Mood Mapping – a tool in the fight against negativity?

Looks like a Level 1/Action mood.

Self-awareness is key in life. If you cannot be aware of your feelings in any given situation, most likely you are just reacting to life instead of living it. Mood mapping may be a tool that can help those who have difficulty understanding their own feelings in situations of high emotion.

I wanted to share this topic because I came across an article entitled “How mood mapping helped me beat bipolar disorder” by a neurosurgeon-turned-psychologist named Dr. Liz Miller who was diagnosed with Bipolar Disorder late in her life. Click here to read the article. She was unable to continue her career as neurosurgeon after her diagnosis but made the best of it by becoming a psychologist and helping to determine methods to control the extreme mood shifts that are typical of Bipolar diagnoses.  I also think her methods would be beneficial with clients dealing with Dysthymic Disorder and MDD, etc.

Dr. Miller’s concept of Mood Mapping is based on identifying your energy levels and moods.  She advocates for having your energy level plotted on a vertical line and the feelings associated with that energy level (depending on how positive or negative you feel) on the horizontal line.

Dr. Miller Mood Map

On this map, she suggests that four basic moods be identified:

1- High energy and feeling positive — which is Action

2- High energy but feeling negative — which is Stressed or Anxious

3 – Low energy but feeling negative – which is Depression or Exhaustion

4 – Low energy but feeling positive — which is Calm

Once you feel comfortable with how mapping works and understanding your level (was it a level 1 or 4 today?) then you can start doing this daily.  It may take a few tries and that’s ok.  Think of it like exercise.  You get better as you do it more.  With daily practice comes the ability to identify the event or circumstance that led you to feel a level 3 – Depression or Exhaustion instead of a level 4- Calm or even a level 1 – Action, on each day.

I think the mood mapping would also work really well with a journal.  It would enable you to go back and read about the events, food, people, environment that negatively affected your mood that day and then allow you to compare your day to your mood map in order to identify the factor that contributed to your having negative energy.  It would also hopefully encourage you to change your behavioral patterns so that less icky days occur.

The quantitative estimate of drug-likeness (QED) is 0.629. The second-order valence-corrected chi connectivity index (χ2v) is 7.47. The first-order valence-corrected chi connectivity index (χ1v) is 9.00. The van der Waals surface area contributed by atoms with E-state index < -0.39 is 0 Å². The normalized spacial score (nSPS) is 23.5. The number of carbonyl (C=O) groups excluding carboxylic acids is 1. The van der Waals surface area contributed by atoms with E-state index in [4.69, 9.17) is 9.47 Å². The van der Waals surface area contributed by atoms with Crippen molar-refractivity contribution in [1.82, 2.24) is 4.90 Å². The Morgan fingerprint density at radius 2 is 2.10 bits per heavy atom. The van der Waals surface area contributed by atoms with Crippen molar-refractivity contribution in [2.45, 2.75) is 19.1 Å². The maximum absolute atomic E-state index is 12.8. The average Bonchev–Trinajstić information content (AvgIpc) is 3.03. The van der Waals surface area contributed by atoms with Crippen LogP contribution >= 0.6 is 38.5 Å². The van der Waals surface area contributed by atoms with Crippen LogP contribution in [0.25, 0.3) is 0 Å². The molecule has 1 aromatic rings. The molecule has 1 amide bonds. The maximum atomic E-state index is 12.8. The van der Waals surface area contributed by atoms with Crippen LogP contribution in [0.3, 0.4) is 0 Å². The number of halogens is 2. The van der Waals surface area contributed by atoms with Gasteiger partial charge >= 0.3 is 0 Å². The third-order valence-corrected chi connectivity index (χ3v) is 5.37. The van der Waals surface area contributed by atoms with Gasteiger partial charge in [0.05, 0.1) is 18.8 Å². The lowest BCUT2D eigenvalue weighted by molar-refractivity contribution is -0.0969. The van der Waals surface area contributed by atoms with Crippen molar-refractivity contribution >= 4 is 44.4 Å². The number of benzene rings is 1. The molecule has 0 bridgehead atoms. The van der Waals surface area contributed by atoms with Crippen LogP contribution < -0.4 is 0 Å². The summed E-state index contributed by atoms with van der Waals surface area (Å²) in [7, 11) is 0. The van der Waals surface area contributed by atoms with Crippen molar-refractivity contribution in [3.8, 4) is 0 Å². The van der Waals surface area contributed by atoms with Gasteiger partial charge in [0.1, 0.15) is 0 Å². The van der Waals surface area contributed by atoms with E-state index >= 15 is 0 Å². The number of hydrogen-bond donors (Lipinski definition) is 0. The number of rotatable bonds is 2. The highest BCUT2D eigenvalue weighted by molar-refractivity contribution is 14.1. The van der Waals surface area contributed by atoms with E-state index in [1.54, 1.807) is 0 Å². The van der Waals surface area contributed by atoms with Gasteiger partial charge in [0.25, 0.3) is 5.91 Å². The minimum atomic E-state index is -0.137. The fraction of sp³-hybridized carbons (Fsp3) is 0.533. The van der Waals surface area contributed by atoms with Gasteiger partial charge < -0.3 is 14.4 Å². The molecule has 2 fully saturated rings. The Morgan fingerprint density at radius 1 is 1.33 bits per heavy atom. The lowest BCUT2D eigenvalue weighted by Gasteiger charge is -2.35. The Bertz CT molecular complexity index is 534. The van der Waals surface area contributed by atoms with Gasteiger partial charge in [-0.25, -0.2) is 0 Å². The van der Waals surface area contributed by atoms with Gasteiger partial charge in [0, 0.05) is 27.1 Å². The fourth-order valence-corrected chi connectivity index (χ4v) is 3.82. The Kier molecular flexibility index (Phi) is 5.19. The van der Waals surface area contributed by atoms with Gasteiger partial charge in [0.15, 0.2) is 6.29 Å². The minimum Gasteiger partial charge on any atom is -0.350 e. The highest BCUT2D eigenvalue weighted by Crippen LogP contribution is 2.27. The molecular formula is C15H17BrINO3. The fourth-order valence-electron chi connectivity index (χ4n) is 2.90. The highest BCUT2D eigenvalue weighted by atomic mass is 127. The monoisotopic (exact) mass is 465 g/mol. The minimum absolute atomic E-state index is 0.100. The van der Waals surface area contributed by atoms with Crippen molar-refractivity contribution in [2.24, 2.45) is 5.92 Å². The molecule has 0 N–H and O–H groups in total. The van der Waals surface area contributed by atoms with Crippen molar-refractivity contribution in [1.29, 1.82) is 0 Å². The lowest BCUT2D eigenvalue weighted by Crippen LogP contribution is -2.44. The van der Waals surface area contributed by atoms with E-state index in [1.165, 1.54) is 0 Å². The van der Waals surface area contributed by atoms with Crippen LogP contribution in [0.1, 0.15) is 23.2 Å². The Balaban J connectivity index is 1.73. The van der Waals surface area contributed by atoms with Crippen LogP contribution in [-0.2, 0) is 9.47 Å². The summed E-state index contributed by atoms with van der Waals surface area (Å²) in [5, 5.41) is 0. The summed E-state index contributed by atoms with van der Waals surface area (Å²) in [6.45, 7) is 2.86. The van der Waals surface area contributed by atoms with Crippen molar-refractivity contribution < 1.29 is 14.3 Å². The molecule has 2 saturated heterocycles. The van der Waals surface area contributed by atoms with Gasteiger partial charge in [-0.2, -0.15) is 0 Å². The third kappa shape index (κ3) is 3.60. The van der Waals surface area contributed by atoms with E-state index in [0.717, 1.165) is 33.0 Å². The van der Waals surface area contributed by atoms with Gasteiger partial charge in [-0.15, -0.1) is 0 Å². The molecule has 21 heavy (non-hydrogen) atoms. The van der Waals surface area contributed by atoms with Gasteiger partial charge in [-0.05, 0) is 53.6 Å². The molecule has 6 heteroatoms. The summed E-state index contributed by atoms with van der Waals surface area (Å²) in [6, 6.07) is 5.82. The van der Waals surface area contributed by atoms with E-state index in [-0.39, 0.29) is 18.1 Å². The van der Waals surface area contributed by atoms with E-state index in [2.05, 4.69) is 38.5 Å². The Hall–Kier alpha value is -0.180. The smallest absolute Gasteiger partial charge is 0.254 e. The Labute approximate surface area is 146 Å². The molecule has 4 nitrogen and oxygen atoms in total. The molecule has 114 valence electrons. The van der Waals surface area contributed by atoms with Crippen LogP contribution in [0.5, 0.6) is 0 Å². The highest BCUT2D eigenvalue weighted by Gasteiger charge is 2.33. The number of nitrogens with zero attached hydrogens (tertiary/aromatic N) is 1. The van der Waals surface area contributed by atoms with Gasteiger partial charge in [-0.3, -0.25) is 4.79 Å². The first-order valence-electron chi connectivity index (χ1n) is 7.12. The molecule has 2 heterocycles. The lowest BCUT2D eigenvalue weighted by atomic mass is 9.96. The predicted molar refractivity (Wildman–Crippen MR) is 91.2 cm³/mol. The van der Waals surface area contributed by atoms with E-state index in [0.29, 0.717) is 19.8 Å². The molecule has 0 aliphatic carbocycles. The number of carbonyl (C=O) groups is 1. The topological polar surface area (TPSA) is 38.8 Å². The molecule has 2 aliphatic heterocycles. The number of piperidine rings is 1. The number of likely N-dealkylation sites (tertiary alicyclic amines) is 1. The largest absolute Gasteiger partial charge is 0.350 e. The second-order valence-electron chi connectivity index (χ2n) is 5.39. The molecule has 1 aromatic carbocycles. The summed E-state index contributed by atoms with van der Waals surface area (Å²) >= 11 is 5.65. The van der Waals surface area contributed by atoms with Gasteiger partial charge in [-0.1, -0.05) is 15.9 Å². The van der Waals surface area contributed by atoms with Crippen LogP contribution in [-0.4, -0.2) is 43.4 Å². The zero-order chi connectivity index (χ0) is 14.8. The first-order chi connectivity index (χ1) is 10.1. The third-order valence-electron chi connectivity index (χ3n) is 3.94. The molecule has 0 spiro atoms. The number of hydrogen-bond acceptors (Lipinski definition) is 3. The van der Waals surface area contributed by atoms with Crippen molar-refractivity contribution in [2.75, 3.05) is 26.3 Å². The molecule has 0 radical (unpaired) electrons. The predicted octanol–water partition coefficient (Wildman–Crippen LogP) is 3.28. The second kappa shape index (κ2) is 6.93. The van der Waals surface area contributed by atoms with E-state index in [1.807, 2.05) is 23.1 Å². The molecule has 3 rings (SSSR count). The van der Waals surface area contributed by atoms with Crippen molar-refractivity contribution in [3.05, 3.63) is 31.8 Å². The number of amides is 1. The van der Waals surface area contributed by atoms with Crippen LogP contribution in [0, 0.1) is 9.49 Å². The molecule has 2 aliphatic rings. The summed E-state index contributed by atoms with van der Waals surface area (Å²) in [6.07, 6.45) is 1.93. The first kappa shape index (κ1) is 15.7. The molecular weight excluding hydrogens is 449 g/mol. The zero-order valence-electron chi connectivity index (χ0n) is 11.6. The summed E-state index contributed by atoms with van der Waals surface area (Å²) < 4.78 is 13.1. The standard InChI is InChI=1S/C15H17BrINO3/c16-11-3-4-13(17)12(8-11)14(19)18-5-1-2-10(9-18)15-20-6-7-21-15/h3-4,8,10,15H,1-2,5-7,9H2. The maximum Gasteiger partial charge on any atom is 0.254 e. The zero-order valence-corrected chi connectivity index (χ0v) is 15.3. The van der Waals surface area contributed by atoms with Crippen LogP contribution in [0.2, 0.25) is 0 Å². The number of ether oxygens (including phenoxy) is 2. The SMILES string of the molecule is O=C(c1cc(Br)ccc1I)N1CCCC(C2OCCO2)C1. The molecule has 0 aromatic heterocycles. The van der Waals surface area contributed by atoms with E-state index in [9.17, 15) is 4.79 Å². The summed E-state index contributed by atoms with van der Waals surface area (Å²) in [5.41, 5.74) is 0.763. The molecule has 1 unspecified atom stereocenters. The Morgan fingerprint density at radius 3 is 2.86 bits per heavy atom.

Dr. Miller reports that there are five main areas of life which affect a person’s mood that can be changed . The five keys are your surroundings; your physical health; your relationships; what you know are your strategies for life; and being yourself.  The article further indicates that recent studies have shown how important surroundings are. Looking at trees and being in natural surroundings as opposed to being in city environments helps people feel better (Remember the Sunshine Vitamin D…go outside people!). Physical health is equally important; diet and exercise are fundamental. Even if someone has a disability he or she can still be healthy.

Of course, mood mapping, journaling, being outdoors, having appropriate exercise/diet, and even therapy itself would only work if you were honest with yourself and willing to be consistent.  If you are able to do so, you will eventually be able to identify moods and mood triggers without the mood map, enjoy everyday and continue on the path to perpetual positivity.  That’s the goal, in the end.

If anyone out there tries this, please come back and let us know about your experience.  Enjoy your day!

Photo Credit; Dr. Liz Miller, 

Comments 1

  1. Pingback: idenk Blog » Getting onto the grid (to balance moods)

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